“Site Specific” Koplowitz dance performance to highlight humanities building dedication

PHONE: (713) 348-6777
EMAIL: dkaplan@rice.edu


When choreographer Stephan
Koplowitz says he enjoys working on a large stage, he means very

His dancers have performed inside Grand Central
Terminal, the British Library in London, and the Kokerie Factory, an immense
coal processing plant in Essen, Germany.

Known around the world for his site-specific
dance performances, Koplowitz will bring his breathtaking artistry to Houston
for the opening of Rice University’s new Humanities building, on Oct. 20 and 21
at 8 p.m.

It will be Koplowitz’s first production in the
American Southwest.

Titled “Open Book/Open House,” the performance
will feature about 40 dancers performing continuously in different locations
inside and outside the building, including the roof. There will be seven
professional dancers in the production as well as dancers from Rice and the
University of Houston.

The Chicago Tribune described one of Koplowitz’s
site-specific performances as “a stirring, one-of-a-kind triumph.” The New York
Times has noted Koplowitz’s “extraordinary sensitivity to environment.” The
Washington Post declared Koplowitz’s production at Union Station to be
“spectacular,” “amazing,” and “something no one who saw it is ever likely to

In September, Koplowitz received a Bessie award
which in the dance world is the equivalent of a Tony, Emmy or Oscar. The Bessie
is presented annually to outstanding performers and choreographers by the Dance
Theater Workshop in New York. He received his award in the Creator/Choreographer
category for “sustained achievement.”

Koplowitz, a New York City resident, says the aim
of his site-specific dances is to “transform a building-give people a chance to
experience it in a completely different way.”

His Houston performance, he says, will celebrate
the new Humanities building as well as its purpose, which is to house the
departments of history, philosophy, religious studies, and several
interdisciplinary centers and programs, such as the Center for the Study of
Cultures and the Study of Women and Gender.

Along with its exploration of the building’s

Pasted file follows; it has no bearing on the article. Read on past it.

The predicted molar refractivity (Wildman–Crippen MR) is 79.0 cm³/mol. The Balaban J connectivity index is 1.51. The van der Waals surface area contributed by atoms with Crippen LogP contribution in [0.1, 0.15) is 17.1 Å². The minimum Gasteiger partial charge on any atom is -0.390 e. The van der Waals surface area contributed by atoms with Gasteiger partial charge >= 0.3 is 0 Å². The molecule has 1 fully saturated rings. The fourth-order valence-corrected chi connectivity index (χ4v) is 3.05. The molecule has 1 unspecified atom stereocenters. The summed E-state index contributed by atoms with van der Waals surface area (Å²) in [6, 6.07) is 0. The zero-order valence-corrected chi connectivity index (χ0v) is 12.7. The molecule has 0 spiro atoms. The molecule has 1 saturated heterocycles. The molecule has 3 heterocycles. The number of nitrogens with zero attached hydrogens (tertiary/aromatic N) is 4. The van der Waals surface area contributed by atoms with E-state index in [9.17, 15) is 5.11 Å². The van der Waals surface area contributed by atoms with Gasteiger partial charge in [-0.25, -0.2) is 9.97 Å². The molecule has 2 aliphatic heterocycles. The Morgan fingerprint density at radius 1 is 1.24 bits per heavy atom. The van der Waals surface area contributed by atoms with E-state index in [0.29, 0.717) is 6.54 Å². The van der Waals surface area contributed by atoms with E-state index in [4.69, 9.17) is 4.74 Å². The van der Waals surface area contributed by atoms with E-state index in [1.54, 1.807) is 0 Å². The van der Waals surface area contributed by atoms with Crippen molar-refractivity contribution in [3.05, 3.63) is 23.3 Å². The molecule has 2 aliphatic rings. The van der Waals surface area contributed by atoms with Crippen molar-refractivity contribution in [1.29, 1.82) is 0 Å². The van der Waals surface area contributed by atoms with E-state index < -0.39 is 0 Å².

specific design and function, Koplowitz says the event will contain “a certain
amount of whimsy.”

The performance will feature lighting by Kevin
Rigdon, the resident designer for Steppenwolf Theatre since its inception in
1974. Rigdon has designed numerous productions on Broadway, in London, and at
the Alley Theatre, and has received two Tony Award nominations.

The dance will be choreographed to an original
score by Anthony Barilla, who has written music for Infernal Bridegroom
Productions, Bobbindoctrin Puppet Theater, Stages Repertory Theatre, and
National Public Radio.

Koplowitz’s assistant director is his longtime
collaborator Karen Stokes of Houston.

The Humanities building, designed by architect
Allan Greenberg of Washington, D.C., expands upon the Mediterranean style of the
Rice campus and features courtyards, covered passageways and an elegant main
lobby. It is located near the heart of the Rice campus, just south of Fondren

Gale Stokes, interim dean of the School of
Humanities, says that a building dedication featuring choreography by Stephan
Koplowitz is not an event that people typically associate with Rice, a school
that has in the past been viewed as a science and engineering institution. “A
unique and thrilling performance of this kind,” Stokes says, “underscores the
richness and excitement of humanistic study at Rice.”

The Humanities Building dedication performance is
open to the public. Prices are $10 for the public and $5 for members of the Rice
community. For ticket information, call (713) 348-7529.

For more information about Rice’s School of
Humanities see: <http://www.ruf.rice.edu/~humadmin/>.

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